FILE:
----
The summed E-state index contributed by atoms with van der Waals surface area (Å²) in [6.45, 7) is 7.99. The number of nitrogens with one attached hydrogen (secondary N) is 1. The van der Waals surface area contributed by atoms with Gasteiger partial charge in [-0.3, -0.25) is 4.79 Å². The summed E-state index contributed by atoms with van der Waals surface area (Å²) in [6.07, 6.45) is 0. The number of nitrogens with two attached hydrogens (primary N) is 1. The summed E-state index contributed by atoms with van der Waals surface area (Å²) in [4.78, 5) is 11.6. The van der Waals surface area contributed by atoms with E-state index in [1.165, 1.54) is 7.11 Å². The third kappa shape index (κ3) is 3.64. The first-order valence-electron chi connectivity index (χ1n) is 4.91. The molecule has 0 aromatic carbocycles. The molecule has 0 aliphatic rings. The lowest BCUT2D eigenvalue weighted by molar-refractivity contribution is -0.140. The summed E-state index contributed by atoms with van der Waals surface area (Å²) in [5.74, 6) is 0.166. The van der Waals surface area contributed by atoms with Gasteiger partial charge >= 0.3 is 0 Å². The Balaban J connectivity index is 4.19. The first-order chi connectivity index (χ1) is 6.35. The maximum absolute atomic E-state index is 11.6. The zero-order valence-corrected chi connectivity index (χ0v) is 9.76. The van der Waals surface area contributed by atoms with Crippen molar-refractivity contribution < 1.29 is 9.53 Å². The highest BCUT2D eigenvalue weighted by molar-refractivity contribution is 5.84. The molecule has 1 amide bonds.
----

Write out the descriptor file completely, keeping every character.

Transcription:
The summed E-state index contributed by atoms with van der Waals surface area (Å²) in [6.45, 7) is 7.99. The number of nitrogens with one attached hydrogen (secondary N) is 1. The van der Waals surface area contributed by atoms with Gasteiger partial charge in [-0.3, -0.25) is 4.79 Å². The summed E-state index contributed by atoms with van der Waals surface area (Å²) in [6.07, 6.45) is 0. The number of nitrogens with two attached hydrogens (primary N) is 1. The summed E-state index contributed by atoms with van der Waals surface area (Å²) in [4.78, 5) is 11.6. The van der Waals surface area contributed by atoms with E-state index in [1.165, 1.54) is 7.11 Å². The third kappa shape index (κ3) is 3.64. The first-order valence-electron chi connectivity index (χ1n) is 4.91. The molecule has 0 aromatic carbocycles. The molecule has 0 aliphatic rings. The lowest BCUT2D eigenvalue weighted by molar-refractivity contribution is -0.140. The summed E-state index contributed by atoms with van der Waals surface area (Å²) in [5.74, 6) is 0.166. The van der Waals surface area contributed by atoms with Gasteiger partial charge >= 0.3 is 0 Å². The Balaban J connectivity index is 4.19. The first-order chi connectivity index (χ1) is 6.35. The maximum absolute atomic E-state index is 11.6. The zero-order valence-corrected chi connectivity index (χ0v) is 9.76. The van der Waals surface area contributed by atoms with Crippen molar-refractivity contribution < 1.29 is 9.53 Å². The highest BCUT2D eigenvalue weighted by molar-refractivity contribution is 5.84. The molecule has 1 amide bonds.